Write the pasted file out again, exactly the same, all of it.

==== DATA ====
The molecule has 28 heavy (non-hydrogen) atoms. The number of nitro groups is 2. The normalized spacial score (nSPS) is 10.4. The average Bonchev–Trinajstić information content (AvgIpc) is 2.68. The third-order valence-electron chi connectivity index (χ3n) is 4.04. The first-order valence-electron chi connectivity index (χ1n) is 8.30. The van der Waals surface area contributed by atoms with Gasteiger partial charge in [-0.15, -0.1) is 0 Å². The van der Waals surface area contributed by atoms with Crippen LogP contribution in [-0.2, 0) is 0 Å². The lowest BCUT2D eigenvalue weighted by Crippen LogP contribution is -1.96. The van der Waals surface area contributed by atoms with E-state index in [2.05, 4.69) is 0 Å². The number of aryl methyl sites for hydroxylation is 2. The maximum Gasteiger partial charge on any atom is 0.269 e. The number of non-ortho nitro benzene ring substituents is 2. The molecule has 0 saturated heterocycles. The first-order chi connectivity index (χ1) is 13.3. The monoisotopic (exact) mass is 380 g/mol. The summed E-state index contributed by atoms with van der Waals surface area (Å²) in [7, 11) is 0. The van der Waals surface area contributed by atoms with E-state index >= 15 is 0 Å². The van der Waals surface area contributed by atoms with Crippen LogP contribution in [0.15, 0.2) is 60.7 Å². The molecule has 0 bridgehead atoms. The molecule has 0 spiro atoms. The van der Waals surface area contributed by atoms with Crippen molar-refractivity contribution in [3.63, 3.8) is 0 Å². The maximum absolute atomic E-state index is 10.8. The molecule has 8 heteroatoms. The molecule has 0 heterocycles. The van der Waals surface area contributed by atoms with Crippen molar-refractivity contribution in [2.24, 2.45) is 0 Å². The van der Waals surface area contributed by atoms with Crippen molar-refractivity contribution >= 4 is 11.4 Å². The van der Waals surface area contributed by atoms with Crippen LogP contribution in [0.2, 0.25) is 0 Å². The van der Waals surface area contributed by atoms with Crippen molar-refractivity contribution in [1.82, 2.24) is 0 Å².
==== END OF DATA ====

The molecule has 28 heavy (non-hydrogen) atoms. The number of nitro groups is 2. The normalized spacial score (nSPS) is 10.4. The average Bonchev–Trinajstić information content (AvgIpc) is 2.68. The third-order valence-electron chi connectivity index (χ3n) is 4.04. The first-order valence-electron chi connectivity index (χ1n) is 8.30. The van der Waals surface area contributed by atoms with Gasteiger partial charge in [-0.15, -0.1) is 0 Å². The van der Waals surface area contributed by atoms with Crippen LogP contribution in [-0.2, 0) is 0 Å². The lowest BCUT2D eigenvalue weighted by Crippen LogP contribution is -1.96. The van der Waals surface area contributed by atoms with E-state index in [2.05, 4.69) is 0 Å². The number of aryl methyl sites for hydroxylation is 2. The maximum Gasteiger partial charge on any atom is 0.269 e. The number of non-ortho nitro benzene ring substituents is 2. The molecule has 0 saturated heterocycles. The first-order chi connectivity index (χ1) is 13.3. The monoisotopic (exact) mass is 380 g/mol. The summed E-state index contributed by atoms with van der Waals surface area (Å²) in [7, 11) is 0. The van der Waals surface area contributed by atoms with E-state index >= 15 is 0 Å². The van der Waals surface area contributed by atoms with Crippen LogP contribution in [0.15, 0.2) is 60.7 Å². The molecule has 0 bridgehead atoms. The molecule has 0 spiro atoms. The van der Waals surface area contributed by atoms with Crippen molar-refractivity contribution in [3.63, 3.8) is 0 Å². The maximum absolute atomic E-state index is 10.8. The molecule has 8 heteroatoms. The molecule has 0 heterocycles. The van der Waals surface area contributed by atoms with Crippen molar-refractivity contribution in [2.24, 2.45) is 0 Å². The van der Waals surface area contributed by atoms with Crippen molar-refractivity contribution >= 4 is 11.4 Å². The van der Waals surface area contributed by atoms with Crippen LogP contribution in [0.2, 0.25) is 0 Å². The van der Waals surface area contributed by atoms with Crippen molar-refractivity contribution in [1.82, 2.24) is 0 Å².